Registration was successful!
Please follow the link from the email sent to

Mexico Launches Own Wikileaks to Fight Corruption

© Sputnik / Mikhail Kutuzov / Go to the photo bankCorruption
Corruption - Sputnik International
Subscribe
An analog of Julian Assange’s famous WikiLeaks whistleblower can now be found also in Mexico where local journalists already seek tips from the whistleblower site to expose state corruption.

Leaflets with the images of 43 missing students from the state of Guerrero, are shown before a massive protest march, at the Zocalo in Mexico City - Sputnik International
Gang Member Reportedly Arrested Over Disappearance of Students in Mexico
Dubbed as MexicoLeaks, the new website will be collecting and publishing information about corruption in high places, media reports said.

An alliance of eight Mexican media outlets, including opposition ones,  and civil society groups is now courting potential whistleblowers with a new digital platform that promises to protect the anonymity of sources with the help of sophisticated encryption software.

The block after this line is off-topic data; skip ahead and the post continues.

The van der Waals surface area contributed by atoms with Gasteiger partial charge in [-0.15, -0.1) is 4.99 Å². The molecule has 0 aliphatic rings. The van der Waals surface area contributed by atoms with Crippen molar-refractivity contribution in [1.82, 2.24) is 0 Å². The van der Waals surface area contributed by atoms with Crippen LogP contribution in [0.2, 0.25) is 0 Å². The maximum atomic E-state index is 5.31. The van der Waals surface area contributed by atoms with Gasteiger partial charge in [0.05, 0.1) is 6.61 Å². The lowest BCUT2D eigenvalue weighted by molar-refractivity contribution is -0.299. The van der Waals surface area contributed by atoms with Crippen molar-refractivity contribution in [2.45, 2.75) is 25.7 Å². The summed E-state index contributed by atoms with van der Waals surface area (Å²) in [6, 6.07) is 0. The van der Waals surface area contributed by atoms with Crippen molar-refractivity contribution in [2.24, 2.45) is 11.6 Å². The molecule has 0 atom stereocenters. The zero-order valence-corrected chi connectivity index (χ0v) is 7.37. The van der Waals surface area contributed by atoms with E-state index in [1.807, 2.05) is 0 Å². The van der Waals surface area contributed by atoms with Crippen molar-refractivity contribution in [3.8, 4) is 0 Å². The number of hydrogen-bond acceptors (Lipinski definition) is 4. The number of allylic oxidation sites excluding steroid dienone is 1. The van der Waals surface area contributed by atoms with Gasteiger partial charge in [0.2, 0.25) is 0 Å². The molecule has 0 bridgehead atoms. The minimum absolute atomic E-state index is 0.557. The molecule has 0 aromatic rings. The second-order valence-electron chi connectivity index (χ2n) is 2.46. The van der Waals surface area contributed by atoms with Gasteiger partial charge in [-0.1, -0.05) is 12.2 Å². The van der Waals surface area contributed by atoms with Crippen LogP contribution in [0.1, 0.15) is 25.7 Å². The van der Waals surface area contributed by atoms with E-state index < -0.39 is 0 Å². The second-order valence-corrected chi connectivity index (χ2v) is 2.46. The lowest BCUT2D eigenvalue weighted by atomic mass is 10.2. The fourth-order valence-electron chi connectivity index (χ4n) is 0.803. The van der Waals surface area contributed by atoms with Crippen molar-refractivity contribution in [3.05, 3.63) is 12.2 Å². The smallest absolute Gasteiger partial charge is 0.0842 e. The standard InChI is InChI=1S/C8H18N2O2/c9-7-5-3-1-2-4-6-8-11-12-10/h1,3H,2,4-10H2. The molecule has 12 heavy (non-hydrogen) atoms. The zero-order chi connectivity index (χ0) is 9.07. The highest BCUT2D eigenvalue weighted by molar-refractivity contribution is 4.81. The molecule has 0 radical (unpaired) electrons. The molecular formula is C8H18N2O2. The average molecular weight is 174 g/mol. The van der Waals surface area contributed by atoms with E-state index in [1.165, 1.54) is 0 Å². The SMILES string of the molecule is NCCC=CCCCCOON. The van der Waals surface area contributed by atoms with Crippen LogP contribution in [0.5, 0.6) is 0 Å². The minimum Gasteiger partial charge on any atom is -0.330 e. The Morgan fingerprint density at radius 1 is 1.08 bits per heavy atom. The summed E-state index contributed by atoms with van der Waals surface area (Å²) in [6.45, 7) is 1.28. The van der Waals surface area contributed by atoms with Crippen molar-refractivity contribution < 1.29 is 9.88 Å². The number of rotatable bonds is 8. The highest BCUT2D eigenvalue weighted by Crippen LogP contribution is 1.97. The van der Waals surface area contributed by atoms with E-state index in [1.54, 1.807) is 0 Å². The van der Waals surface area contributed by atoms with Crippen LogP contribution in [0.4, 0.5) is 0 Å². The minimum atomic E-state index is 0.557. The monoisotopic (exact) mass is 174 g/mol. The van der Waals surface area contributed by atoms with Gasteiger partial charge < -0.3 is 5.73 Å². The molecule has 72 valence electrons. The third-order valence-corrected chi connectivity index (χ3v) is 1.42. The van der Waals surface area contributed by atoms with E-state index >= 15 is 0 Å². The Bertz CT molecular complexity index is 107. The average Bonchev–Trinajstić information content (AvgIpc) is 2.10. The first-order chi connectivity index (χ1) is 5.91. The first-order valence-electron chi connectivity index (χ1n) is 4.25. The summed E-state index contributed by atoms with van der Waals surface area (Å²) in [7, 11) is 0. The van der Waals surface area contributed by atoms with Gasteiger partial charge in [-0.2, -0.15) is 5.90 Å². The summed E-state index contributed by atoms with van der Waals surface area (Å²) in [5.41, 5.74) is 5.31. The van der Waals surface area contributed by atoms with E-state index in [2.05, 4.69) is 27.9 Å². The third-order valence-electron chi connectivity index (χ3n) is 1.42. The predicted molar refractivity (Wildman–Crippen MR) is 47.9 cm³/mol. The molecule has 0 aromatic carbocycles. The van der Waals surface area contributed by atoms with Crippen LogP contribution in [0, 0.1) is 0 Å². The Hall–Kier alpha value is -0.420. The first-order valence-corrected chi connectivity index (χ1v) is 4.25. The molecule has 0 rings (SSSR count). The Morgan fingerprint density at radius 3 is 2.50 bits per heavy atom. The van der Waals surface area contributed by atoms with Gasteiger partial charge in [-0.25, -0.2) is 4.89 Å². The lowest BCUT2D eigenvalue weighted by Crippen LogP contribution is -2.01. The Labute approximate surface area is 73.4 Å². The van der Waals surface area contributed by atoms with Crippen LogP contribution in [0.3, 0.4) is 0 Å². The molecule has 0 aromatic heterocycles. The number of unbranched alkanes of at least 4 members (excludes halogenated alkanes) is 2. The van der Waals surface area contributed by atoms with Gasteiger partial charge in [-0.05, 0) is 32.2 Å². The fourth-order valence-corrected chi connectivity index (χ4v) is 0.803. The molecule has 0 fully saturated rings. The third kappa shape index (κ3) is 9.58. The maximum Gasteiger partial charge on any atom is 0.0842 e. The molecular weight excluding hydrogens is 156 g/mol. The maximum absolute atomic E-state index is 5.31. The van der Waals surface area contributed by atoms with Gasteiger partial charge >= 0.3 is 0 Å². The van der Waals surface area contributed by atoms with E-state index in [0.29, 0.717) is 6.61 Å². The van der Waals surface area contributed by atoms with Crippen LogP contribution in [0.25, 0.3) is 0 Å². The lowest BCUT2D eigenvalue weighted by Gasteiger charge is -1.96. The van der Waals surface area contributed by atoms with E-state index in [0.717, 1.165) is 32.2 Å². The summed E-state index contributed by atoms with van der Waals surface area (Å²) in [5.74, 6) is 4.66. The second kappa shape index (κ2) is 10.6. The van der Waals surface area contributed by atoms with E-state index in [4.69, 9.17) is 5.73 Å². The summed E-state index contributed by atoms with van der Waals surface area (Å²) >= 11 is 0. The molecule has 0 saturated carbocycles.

Radio MVS presenter Carmen Aristegui was fired on Sunday for participating in MexicoLeaks alliance to gain anonymous information to expose state corruption.

Arestegui has won large audiences thanks to her critical monologues and a string of high-profile investigations, including the revelation that a favored government contractor had paid for a multimillion-dollar modernist white mansion that was built to measure for the family of President Enrique Peña Nieto.

The “white house scandal” remains unresolved, feeding a deep credibility crisis neither the president nor the government appear willing to seriously address.

The attack on Aristegui’s team prompted a protest outside the station’s offices denouncing censorship on Thursday night. It also triggered an online petition that obtained over 100,000 signatures by the time Aristegui described the situation as “a battle for our freedom” during her show on Friday.

MexicoLeaks describes its mission as the construction of a “Transparent Mexico”, and participants say they hope it will help them document political corruption, human rights abuses and other misuses of institutional and economic power.

Newsfeed
0
To participate in the discussion
log in or register
loader
Chats
Заголовок открываемого материала